Appointment of Tenille Brown, LLM '06, as Assistant Professor at Bora Laskin Faculty of Law

Posted on Thursday, July 9, 2020

Tenille E. Brown, student member of the Human Rights Research and Education Centre (HRREC), has been appointed as a Tenure Track Assistant Professor in the Bora Laskin Faculty of Law, Lakehead University. 

Tenille is completing her PhD in Law under the supervision of Dr. Elizabeth F. Judge in the area of legal geography, examining the intersection between property, geography and the creation of place in Canada. While working at the Centre, Tenille has been an active member of the HRREC community and has also been an Adjunct Professor in the Common Law and Civil Law Sections.

Bora Laskin Faculty of Law delivers a legal education focused on Aboriginal and Indigenous law, natural resource law and small firm practice. Tenille will contribute to these areas and continue with her research in the area of equitable land ownership. .

Tenille holds an LLM '06 from the University of Ottawa in the field of Aboriginal law and the then-draft Declaration on the Rights of Indigenous Peoples, and an LL.B. (Scots law) (Honours) from the University of Dundee, Scotland.  She has worked at the Samuelson-Glushko Canadian Internet Policy & Public Interest Clinic, Canada’s leading public interest technology law clinic, where she contributed to interventions at the Supreme Court of Canada in the area of privacy law. Before starting her academic work, Tenille worked in the Kingdom of Eswatini (at that time known as the Kingdom of Swaziland), Southern Africa, as a legal officer in a feminist organization.

Congratulations, Tenille!!!


How do you feel about your new role?

I am thrilled to be at Lakehead- it is just perfect with the property, geography, indigenous work.

When did you realize you wanted to become a University Professor?

I have always been interested in the policy and research side of law, and always committed to working in a human rights type capacity. Immediately prior to starting my PhD journey, I was working as a legal officer in a law and development role in the Kingdom of Eswatini (then called Swaziland), a small country in Southern Africa. I loved this work and when I came back to Canada I enrolled in a PhD because I wanted to deepen my ability to contribute in the areas of women's rights, property rights and land issues. As soon as I started my PhD I knew that I was on this path to be a university professor. Working as a professor is the perfect mix for me to share knowledge, learn from my students and colleagues, carry out research that can be utilized in law and policy work, and contribute to the legal profession.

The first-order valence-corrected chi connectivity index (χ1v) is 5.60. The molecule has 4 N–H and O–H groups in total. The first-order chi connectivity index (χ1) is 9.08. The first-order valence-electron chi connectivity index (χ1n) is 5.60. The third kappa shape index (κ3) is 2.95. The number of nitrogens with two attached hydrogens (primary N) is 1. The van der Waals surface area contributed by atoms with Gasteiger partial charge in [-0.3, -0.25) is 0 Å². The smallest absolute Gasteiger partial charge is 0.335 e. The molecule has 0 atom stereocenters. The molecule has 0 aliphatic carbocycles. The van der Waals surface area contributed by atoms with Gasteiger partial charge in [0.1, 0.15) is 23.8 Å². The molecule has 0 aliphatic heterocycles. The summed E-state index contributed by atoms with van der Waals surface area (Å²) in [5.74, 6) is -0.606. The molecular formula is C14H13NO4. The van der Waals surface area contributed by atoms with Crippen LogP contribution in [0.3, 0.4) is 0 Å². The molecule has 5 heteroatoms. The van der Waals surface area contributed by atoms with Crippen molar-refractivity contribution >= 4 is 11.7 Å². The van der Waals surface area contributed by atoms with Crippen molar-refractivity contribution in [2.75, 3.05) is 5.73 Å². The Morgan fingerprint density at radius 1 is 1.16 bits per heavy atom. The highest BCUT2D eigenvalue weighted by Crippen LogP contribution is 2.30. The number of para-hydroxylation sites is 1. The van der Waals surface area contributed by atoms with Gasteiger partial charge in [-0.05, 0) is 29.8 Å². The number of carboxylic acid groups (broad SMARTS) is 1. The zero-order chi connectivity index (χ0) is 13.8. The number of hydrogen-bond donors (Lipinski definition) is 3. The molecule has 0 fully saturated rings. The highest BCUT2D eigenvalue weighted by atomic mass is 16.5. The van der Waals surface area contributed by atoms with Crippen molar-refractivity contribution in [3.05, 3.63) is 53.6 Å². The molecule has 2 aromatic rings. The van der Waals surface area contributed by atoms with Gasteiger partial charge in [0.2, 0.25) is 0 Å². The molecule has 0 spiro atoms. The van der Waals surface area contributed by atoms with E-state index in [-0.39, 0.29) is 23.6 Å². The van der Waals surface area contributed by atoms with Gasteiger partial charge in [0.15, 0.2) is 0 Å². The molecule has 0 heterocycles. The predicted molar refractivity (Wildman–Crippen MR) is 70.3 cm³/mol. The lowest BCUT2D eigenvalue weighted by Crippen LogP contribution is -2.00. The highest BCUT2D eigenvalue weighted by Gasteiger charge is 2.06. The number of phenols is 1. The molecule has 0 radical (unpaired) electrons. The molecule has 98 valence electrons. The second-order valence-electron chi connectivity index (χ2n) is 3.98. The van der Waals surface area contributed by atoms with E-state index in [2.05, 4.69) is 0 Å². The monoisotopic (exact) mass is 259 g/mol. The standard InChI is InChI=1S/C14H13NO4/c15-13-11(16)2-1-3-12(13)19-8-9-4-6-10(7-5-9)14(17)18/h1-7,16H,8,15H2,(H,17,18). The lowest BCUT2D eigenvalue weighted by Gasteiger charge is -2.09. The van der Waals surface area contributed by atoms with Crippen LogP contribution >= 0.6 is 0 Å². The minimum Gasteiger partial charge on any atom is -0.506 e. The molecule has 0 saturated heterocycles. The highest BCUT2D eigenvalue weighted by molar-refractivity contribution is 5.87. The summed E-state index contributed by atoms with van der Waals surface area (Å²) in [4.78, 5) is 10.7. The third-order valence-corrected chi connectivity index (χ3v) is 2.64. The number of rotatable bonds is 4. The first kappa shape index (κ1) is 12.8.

One of the biggest privileges of attending University of Ottawa are the ongoing opportunities to engage in research projects, policy work with all the institutions in Ottawa, and teach, all while continuing your own PhD research. The Common Law Section of the Faculty of Law has provided exceptional teaching opportunities, along with mentoring and guidance so I could develop my teaching skills. Moving forward, I will be relying on this early training to balance ongoing research and contribute to the academic life at Lakehead and in the legal academy generally.

What was your biggest achievement or what you are most proud of during your involvement with us and or The Human Rights Research and Education Centre (HRREC)?

For my PhD work, my supervisor, Dr. Elizabeth F. Judge introduced me to a Social Sciences and Humanities Research Council (SSHRC) research group called "Geothink," which looked at geo-spatial data and government-citizen engagement. Through this project I was able to contribute to interdisciplinary work carried out by researchers across Canada and it opened my research up to a whole new set of ideas and research avenues that I had not previously contemplated. I am proud of contributing to a research project with excellent researchers that contributed to the important conversation about data policy.

Geothink had an annual summer school for graduate students and where I learned about "municipalities and open data" and "smart cities." I attended these with some other PhD students - Laura Garcia, and Amir Khorani, both from our Faculty - and they were great learning opportunities and fun!

My involvement in this project has certainly impacted my own research agenda and is part of my ongoing interest in technology and property. 

With the Human Rights Research and Education Centre I was fortunate to serve as a project lead on a research piece on land and genocide prevention for the United Nations Office on Genocide Prevention and the Right to Protect. The project was part of the Human Rights Clinic at the HRREC spearheaded by John Packer and Salvador Herencia Carrasco and it required me to work with students, coordinate research on this topic from different geographic perspectives and to attend meetings at UN headquarters in New York. But also, really, the HRREC has excellent talks and workshops in the centre almost every single week! Just being given an office to work from and to be exposed to the work of the HRREC community is something I am proud to be a part of.

Who is the person who has had the biggest impact on you during your time with the Faculty of Law?

She has been integral to my growth, my PhD supervisor, Dr. Elizabeth F. Judge, Full Professor in the Faculty of Law, Common Law Section. Dr. Judge has provided me with exceptional guidance and mentorship for all of the stages of my PhD, from project design, to research and writing, and also mentorship for my growth as a junior academic. I am truly thankful for her support and the opportunities to collaborate with her. 

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